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Coloured Solar Glass Developed

Oxford Photovoltaics Ltd is a British firm who have received £2 million in funding from MTI Partners who are investors in clean technology. Oxford Photovoltaics Ltd intend to use the money in connection with solar glass.

Glass Building
(image credit: idan586)

The firm has developed solar glass that is coloured and transparent and ultimately can be used for glass buildings. This will mean that a complete glass building will be able to generate more power rather than just generate power from solar panels on a roof.

The investment will assist in the firm taking a step closer to bringing this latest technology to the commercial market place. The glass can also be dyed just about any colour that the client wants which again makes it even more appealing.

Kevin Arthur who is the Chief Executive Officer and founder of Oxford Photovoltaics Ltd believes that, for a company that has to construct a building using glass, that the extra cost of making it suitable to generate solar power is minimal. In fact he estimates that the cost of providing the solar cell treatment will only equate to an extra 10% of the price of the glass.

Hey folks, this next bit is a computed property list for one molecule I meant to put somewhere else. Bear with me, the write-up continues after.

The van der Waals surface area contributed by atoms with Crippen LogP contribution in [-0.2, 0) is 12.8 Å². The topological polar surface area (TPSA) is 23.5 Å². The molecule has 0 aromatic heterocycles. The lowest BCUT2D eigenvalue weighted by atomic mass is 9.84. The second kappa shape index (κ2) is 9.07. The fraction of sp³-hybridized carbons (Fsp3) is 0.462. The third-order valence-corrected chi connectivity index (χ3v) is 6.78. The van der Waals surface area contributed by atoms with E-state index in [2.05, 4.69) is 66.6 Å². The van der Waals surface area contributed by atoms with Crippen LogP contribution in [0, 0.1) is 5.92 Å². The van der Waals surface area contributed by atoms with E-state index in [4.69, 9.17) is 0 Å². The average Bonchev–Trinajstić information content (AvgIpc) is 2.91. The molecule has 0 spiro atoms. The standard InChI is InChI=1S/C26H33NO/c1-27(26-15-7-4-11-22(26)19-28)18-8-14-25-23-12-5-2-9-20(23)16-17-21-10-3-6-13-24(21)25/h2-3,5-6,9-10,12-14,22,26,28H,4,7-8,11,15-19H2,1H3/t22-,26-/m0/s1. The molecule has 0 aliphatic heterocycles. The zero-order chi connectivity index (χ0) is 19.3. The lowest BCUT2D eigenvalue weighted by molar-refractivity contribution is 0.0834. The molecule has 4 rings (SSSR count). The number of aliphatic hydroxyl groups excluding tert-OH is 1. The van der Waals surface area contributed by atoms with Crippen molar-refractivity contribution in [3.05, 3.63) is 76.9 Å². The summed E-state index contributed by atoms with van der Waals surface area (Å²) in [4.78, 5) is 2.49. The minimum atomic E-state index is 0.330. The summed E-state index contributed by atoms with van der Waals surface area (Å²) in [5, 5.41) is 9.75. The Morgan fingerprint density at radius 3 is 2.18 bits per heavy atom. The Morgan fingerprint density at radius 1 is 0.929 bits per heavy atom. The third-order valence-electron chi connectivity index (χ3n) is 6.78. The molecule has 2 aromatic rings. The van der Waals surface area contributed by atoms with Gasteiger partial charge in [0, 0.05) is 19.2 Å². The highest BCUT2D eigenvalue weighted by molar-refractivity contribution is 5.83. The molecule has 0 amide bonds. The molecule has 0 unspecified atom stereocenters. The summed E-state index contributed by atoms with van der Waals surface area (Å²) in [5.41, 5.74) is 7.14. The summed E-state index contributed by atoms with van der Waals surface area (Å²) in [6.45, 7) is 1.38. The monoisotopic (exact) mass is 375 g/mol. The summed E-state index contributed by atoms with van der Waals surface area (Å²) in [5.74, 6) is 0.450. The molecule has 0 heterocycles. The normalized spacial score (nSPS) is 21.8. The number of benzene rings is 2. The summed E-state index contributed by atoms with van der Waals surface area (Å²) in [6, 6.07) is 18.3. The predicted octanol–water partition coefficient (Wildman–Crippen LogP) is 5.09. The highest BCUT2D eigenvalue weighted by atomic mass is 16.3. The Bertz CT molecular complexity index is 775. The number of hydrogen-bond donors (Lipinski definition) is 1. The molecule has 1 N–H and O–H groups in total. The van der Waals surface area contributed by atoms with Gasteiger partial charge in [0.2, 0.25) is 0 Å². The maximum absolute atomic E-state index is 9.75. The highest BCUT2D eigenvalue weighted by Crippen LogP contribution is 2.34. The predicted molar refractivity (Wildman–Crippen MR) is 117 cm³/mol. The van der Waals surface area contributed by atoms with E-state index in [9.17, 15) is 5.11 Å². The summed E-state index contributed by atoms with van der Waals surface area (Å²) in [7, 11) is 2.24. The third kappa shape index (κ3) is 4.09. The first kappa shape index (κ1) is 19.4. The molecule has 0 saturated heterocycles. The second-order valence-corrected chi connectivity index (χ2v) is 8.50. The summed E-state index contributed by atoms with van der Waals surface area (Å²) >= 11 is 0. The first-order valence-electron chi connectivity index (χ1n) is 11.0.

Apparently, the normal cost of the glass is in the region of £600 to £1,000 for every square metre so in adding solar cells to the glass will only add an extra £60 to £100 for every square metre.

The process involves the addition of solid-state, transparent solar cells in a layer that is no greater than three microns in thickness to ordinary glass. This will result in about 12% of the solar energy that is received being turned into electricity that can then either be used by the occupants of the building and/or sold back to the National Grid.

Although a variety of coloured dyes are available for the glass it is interesting that different colours are more or less efficient dependent on the colour chosen. For instance, blue is not so good, red is good, green is quite good and black is classed as very good.

The investment of £2 million is also to be used towards taking on staff and is also to be used to pay for equipment. Samples of the solar glass in A4 size will be available by the end of this year and full size panels are expected to be ready to be trialled by the end of next year. Although Oxford Photovoltaics Ltd will mainly focus on new builds it will also be interested in adding the solar power glass to existing structures.

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